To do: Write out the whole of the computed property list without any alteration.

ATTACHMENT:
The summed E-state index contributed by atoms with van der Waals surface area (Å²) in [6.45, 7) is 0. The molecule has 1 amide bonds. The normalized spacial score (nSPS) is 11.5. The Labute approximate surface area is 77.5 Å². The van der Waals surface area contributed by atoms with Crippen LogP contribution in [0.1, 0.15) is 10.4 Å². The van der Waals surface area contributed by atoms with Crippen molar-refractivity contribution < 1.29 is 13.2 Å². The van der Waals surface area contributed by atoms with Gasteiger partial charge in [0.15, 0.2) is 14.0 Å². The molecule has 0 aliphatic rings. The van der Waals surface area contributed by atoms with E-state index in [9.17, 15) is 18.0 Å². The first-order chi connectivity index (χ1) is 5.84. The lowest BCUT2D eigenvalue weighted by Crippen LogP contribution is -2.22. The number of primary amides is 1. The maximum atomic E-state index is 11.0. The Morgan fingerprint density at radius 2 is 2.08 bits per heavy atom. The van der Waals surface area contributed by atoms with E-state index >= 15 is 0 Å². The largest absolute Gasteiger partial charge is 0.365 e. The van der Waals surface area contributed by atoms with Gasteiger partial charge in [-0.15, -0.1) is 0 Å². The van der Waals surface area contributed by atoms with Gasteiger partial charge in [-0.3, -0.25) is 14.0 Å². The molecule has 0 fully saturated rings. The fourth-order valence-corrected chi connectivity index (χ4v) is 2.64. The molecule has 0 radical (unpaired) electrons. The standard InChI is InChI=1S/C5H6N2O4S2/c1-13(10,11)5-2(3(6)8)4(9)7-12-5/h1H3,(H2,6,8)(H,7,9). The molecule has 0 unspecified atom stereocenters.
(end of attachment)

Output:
The summed E-state index contributed by atoms with van der Waals surface area (Å²) in [6.45, 7) is 0. The molecule has 1 amide bonds. The normalized spacial score (nSPS) is 11.5. The Labute approximate surface area is 77.5 Å². The van der Waals surface area contributed by atoms with Crippen LogP contribution in [0.1, 0.15) is 10.4 Å². The van der Waals surface area contributed by atoms with Crippen molar-refractivity contribution < 1.29 is 13.2 Å². The van der Waals surface area contributed by atoms with Gasteiger partial charge in [0.15, 0.2) is 14.0 Å². The molecule has 0 aliphatic rings. The van der Waals surface area contributed by atoms with E-state index in [9.17, 15) is 18.0 Å². The first-order chi connectivity index (χ1) is 5.84. The lowest BCUT2D eigenvalue weighted by Crippen LogP contribution is -2.22. The number of primary amides is 1. The maximum atomic E-state index is 11.0. The Morgan fingerprint density at radius 2 is 2.08 bits per heavy atom. The van der Waals surface area contributed by atoms with E-state index >= 15 is 0 Å². The largest absolute Gasteiger partial charge is 0.365 e. The van der Waals surface area contributed by atoms with Gasteiger partial charge in [-0.15, -0.1) is 0 Å². The van der Waals surface area contributed by atoms with Gasteiger partial charge in [-0.3, -0.25) is 14.0 Å². The molecule has 0 fully saturated rings. The fourth-order valence-corrected chi connectivity index (χ4v) is 2.64. The molecule has 0 radical (unpaired) electrons. The standard InChI is InChI=1S/C5H6N2O4S2/c1-13(10,11)5-2(3(6)8)4(9)7-12-5/h1H3,(H2,6,8)(H,7,9). The molecule has 0 unspecified atom stereocenters.